7 Universal Design Ideas to Incorporate in your Bathroom Remodel
“Between 2006 and 2030, the number of people in the U.S. age 65 and over will nearly double from 37 million to 71.5 million. Of that group, 87 percent want to remain in their homes as they age, according to a study conducted by the AARP. This underscores the importance of aging-in-place projects for remodelers and dovetails with an important statistic: Falls account for more accidental deaths among seniors than all other types of accidents combined.” – Professional Remodeler Magazine.
It’s typical to think of those ugly, commercial grab bars when you think of aging-in-place design for the bathroom. Here are 7 not-so-obvious design details that make functionality better for all ages creating a Universal Design.
1. Thermostatic Valve in Shower
Nobody wants to be scalded with hot water. A thermostatic control valve can cap off how hot the water can get. It also can control water volume which can save water when you are doing things like shaving or shampooing.
2. Color and Texture Contrast
Whether your eye sight starts to deteriorate or you can’t seem to find your glasses, contrasting colors in a design help you to see the start and stop of different objects such as a bathtub or shower curb against the floor.
3. Lever Handles vs Knobs
Grip strength weakens as we age but what happens when someone breaks their arm? Levers make it easier to open doors and turn on faucets by simply pushing on them.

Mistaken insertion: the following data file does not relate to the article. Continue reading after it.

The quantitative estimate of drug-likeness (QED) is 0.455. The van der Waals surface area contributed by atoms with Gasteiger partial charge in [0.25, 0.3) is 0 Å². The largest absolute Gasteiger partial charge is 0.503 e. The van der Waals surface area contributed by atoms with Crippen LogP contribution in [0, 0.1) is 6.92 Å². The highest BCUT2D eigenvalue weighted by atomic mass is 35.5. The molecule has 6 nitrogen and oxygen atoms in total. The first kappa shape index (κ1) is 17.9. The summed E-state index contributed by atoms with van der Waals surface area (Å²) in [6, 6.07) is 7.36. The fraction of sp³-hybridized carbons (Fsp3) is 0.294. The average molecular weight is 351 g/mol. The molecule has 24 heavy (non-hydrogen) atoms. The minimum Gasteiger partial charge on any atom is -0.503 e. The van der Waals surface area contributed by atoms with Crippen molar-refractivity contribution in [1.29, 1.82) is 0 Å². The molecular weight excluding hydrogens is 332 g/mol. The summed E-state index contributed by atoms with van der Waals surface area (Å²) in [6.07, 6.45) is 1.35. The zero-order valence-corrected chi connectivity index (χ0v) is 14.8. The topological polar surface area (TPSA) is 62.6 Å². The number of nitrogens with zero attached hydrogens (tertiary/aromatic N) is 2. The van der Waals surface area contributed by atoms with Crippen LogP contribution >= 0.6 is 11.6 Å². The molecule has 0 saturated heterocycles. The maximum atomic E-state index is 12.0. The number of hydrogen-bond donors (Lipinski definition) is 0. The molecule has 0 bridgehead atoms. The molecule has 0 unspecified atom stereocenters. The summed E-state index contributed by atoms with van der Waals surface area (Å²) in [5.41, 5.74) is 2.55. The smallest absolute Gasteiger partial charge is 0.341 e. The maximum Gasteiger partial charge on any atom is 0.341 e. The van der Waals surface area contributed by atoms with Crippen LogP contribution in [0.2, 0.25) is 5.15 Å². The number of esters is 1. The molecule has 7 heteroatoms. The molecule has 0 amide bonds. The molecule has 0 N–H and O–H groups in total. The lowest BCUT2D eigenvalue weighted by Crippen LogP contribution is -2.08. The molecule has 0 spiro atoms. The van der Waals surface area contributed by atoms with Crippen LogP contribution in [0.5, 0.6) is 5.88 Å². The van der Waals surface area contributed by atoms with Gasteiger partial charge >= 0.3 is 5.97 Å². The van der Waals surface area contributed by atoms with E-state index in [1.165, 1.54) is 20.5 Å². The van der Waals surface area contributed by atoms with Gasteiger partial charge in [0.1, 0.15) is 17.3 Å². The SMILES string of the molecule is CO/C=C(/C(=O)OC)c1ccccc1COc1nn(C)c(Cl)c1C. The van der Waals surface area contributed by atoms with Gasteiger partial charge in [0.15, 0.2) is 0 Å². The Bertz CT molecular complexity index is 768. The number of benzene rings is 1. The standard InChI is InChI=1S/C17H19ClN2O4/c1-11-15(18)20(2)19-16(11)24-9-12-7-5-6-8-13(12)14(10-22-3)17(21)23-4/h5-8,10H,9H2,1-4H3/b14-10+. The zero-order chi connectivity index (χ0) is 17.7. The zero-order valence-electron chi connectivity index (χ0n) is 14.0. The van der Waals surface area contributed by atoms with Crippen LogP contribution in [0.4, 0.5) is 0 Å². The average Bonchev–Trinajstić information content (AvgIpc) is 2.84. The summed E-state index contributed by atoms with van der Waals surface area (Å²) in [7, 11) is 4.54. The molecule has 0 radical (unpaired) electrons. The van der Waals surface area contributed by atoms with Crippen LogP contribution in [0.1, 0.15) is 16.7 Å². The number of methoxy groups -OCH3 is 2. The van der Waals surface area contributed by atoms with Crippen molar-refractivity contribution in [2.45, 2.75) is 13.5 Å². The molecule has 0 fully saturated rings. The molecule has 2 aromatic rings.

4. Handheld Shower Head
Handhelds are great for people who need to sit while showering but also for kids beginning to shower and even pets.
“Add an extra hook next to the bench to place the handheld while using it.” – Jolynn Johnson
5. Grab Bars
Gone are those commercial grab bars in your home. Grab bars are now disguised as towel bars, shampoo shelves and corner soap dishes.
“I really like the toilet paper holder that is a grab bar. Delta makes a nice one that is reasonably priced.” – Carol Kornak
Benches serve a purpose in a shower including a seat for showering but also as a foot rest while shaving legs, or a place for toiletries.
“There could be a built-in bench, fold down bench or include adequate space for a portable bench in the shower.” – Barb Bircher
7. Trench Drains
Eliminating the threshold of a shower allows for wheelchair accessibility but also tends to look better. Trench drains allow for a curb-less shower, but some existing bathrooms do not allow for it. With a big enough shower, you can also eliminate the door, making it so much easier to get in and out.
Finding an NKBA professional gives you confidence knowing they have a knowledge and understanding for accessible and universal design. As a NKBA member, we are always learning and striving to provide our customers with the products, design and service to exceed their expectations.
“Good design is obvious. Great design is transparent.” – Joe Soprano